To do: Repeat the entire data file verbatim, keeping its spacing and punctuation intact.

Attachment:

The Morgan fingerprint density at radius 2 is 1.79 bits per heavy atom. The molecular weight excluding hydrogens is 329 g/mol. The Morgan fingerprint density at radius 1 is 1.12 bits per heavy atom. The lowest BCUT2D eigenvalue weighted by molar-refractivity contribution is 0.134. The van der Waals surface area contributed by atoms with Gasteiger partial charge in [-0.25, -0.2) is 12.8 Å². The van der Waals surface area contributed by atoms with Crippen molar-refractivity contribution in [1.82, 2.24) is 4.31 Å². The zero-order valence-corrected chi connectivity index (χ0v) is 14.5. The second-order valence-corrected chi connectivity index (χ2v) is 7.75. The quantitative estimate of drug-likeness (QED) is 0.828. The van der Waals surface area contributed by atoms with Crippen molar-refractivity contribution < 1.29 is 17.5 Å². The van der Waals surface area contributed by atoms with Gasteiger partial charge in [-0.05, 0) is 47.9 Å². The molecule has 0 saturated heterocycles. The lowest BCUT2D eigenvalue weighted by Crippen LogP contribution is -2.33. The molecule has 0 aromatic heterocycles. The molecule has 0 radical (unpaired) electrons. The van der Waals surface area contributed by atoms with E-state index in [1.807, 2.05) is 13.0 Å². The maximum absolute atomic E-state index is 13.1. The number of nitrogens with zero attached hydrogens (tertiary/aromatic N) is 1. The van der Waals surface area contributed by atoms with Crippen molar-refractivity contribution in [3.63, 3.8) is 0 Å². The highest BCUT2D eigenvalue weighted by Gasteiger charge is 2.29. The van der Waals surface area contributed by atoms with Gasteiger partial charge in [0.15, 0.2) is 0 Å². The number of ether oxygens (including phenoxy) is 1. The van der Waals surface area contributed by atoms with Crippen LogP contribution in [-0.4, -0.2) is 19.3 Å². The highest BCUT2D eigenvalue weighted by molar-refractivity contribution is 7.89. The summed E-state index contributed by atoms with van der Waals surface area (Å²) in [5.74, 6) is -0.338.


The Morgan fingerprint density at radius 2 is 1.79 bits per heavy atom. The molecular weight excluding hydrogens is 329 g/mol. The Morgan fingerprint density at radius 1 is 1.12 bits per heavy atom. The lowest BCUT2D eigenvalue weighted by molar-refractivity contribution is 0.134. The van der Waals surface area contributed by atoms with Gasteiger partial charge in [-0.25, -0.2) is 12.8 Å². The van der Waals surface area contributed by atoms with Crippen molar-refractivity contribution in [1.82, 2.24) is 4.31 Å². The zero-order valence-corrected chi connectivity index (χ0v) is 14.5. The second-order valence-corrected chi connectivity index (χ2v) is 7.75. The quantitative estimate of drug-likeness (QED) is 0.828. The van der Waals surface area contributed by atoms with Crippen molar-refractivity contribution < 1.29 is 17.5 Å². The van der Waals surface area contributed by atoms with Gasteiger partial charge in [-0.05, 0) is 47.9 Å². The molecule has 0 saturated heterocycles. The lowest BCUT2D eigenvalue weighted by Crippen LogP contribution is -2.33. The molecule has 0 aromatic heterocycles. The molecule has 0 radical (unpaired) electrons. The van der Waals surface area contributed by atoms with E-state index in [1.807, 2.05) is 13.0 Å². The maximum absolute atomic E-state index is 13.1. The number of nitrogens with zero attached hydrogens (tertiary/aromatic N) is 1. The van der Waals surface area contributed by atoms with Crippen molar-refractivity contribution in [3.63, 3.8) is 0 Å². The highest BCUT2D eigenvalue weighted by Gasteiger charge is 2.29. The van der Waals surface area contributed by atoms with Gasteiger partial charge in [0.15, 0.2) is 0 Å². The number of ether oxygens (including phenoxy) is 1. The van der Waals surface area contributed by atoms with Crippen LogP contribution in [-0.4, -0.2) is 19.3 Å². The highest BCUT2D eigenvalue weighted by molar-refractivity contribution is 7.89. The summed E-state index contributed by atoms with van der Waals surface area (Å²) in [5.74, 6) is -0.338.